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This article was first published 3 years ago  » News » Biden doesn't have a magic wand

Biden doesn't have a magic wand

November 10, 2020 19:25 IST
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But his nature, temperament, his skill to listen to others, and empathise with their pain and hardships will make him a far better president, a leader America has been longing for four years, notes Aseem Chhabra.

IMAGE: US President-elect Joe Biden leaves after a church service in Wilmington, Delaware, November 8, 2020. Photograph: Jonathan Ernst/Reuters

It has been over 72 hours since major networks and other news media outlets declared Joe Biden as the president-elect and Kamala Harris as the vice president-elect.

There were jubilant celebrations on the streets of every major city in the US.

People danced until late into the night.

It was the kind of celebration that the US had not witnessed in many decades.

One would have to go back to the end of the Second World War to see similar spontaneous celebrations erupting in the US and European cities.

On Saturday night (it was afternoon on the east coast of the US), after four tense days of manual counting of votes, the dark clouds of the Trump presidency -- with shades of fascism, had been lifted in a mostly clean and fair election.

The clear defeat of Trump has heralded the victory of a reasonable and a just man.

Joe Biden does not have a magic wand.

But his nature, temperament, his skill to listen to others, and empathise with their pain and hardships will make him a far better president, a leader America has been longing for four years.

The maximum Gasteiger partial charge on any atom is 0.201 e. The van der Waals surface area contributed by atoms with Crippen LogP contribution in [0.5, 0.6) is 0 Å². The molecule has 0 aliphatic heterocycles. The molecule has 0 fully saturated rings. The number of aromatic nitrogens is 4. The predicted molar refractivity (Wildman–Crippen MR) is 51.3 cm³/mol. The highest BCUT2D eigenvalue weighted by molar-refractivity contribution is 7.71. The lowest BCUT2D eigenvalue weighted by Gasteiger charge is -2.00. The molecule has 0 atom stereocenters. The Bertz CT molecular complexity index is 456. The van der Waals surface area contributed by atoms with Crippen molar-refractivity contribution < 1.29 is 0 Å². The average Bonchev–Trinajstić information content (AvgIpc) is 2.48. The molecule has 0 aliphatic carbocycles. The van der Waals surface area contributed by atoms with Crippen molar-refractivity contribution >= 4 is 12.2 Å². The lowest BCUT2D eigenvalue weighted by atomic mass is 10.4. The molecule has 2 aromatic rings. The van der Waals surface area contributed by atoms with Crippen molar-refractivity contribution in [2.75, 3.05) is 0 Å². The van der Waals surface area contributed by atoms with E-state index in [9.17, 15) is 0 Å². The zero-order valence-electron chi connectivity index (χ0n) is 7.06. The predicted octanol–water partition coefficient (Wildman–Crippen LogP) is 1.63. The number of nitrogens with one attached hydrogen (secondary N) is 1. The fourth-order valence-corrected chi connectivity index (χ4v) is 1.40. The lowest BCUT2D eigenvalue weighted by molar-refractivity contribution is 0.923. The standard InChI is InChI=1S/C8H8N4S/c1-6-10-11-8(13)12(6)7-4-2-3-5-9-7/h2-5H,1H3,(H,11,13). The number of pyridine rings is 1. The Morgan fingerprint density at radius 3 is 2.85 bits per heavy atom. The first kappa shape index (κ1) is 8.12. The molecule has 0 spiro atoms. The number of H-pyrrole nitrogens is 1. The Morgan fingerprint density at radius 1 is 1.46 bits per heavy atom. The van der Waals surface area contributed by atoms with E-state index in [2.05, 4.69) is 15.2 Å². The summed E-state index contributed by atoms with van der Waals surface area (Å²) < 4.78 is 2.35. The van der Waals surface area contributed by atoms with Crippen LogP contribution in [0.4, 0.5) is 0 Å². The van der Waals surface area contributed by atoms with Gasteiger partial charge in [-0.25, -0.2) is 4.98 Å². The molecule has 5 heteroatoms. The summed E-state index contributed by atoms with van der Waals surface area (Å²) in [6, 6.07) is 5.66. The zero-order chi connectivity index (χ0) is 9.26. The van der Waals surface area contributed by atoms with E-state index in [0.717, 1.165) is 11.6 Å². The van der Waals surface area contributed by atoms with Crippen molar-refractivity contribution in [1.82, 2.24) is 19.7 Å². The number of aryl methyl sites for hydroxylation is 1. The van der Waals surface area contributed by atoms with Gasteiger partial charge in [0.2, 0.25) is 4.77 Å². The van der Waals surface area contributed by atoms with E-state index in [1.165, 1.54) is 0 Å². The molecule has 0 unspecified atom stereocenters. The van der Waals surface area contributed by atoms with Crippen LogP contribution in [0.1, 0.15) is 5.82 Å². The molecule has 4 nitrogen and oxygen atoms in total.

He may not succeed every day, but he will be truthful, honest about the challenges he will face.

Biden's presidency will be defined by his ability to work for all Americans.

And it will be a major change from the past four years where the current president's sole goal was to promote himself, his family and check out the ratings of his television appearances.

Donald Trump is a self-absorbed man who refuses to listen to reason, acknowledge his mistakes and shortcomings.

Biden will be the opposite of that, and this alone gives people hope.

Biden supporters who danced all day Saturday into the night were relieved and celebrating this dramatic shift, a sea of change that is there in all of our futures.

But once the celebrations are over, we need to come to terms with the fact that nearly 70 million Americans voted for Trump, and like their leader, a vast majority of them are not ready to accept the election results.

This behaviour comes from the top.

Trump has made it clear that he will not accept the outcome of the elections.

So far, he has spent his time tweeting about what he thinks are irregularities in the vote counting.

He has never faced failure. And suddenly at the late stage in his life he has to accept that he has been defeated.

IMAGE: New Yorkers celebrate after Joe Biden was declared the winner of the 2020 US presidential election, November 8, 2020. Photograph: Andrew Kelly/Reuters

John McCain and Mitt Romney accepted defeat when they lost to Barack Obama.

Bob Dole acknowledged the fact that he lost to Bill Clinton, as did George Bush Sr. But Donald Trump is a different animal, quite unlike anyone we have seen in recent times in the US.

Days before the elections were held on November 3, conveys of Trump supporters showed up in New York City blocking highways and main avenues.

They came from outside New York wearing red MAGA hats.

They looked and felt different than regular New Yorkers.

I do not know who these people are and how they can support a bigoted racist like Donald Trump.

But they are not a small number and they cannot be ignored.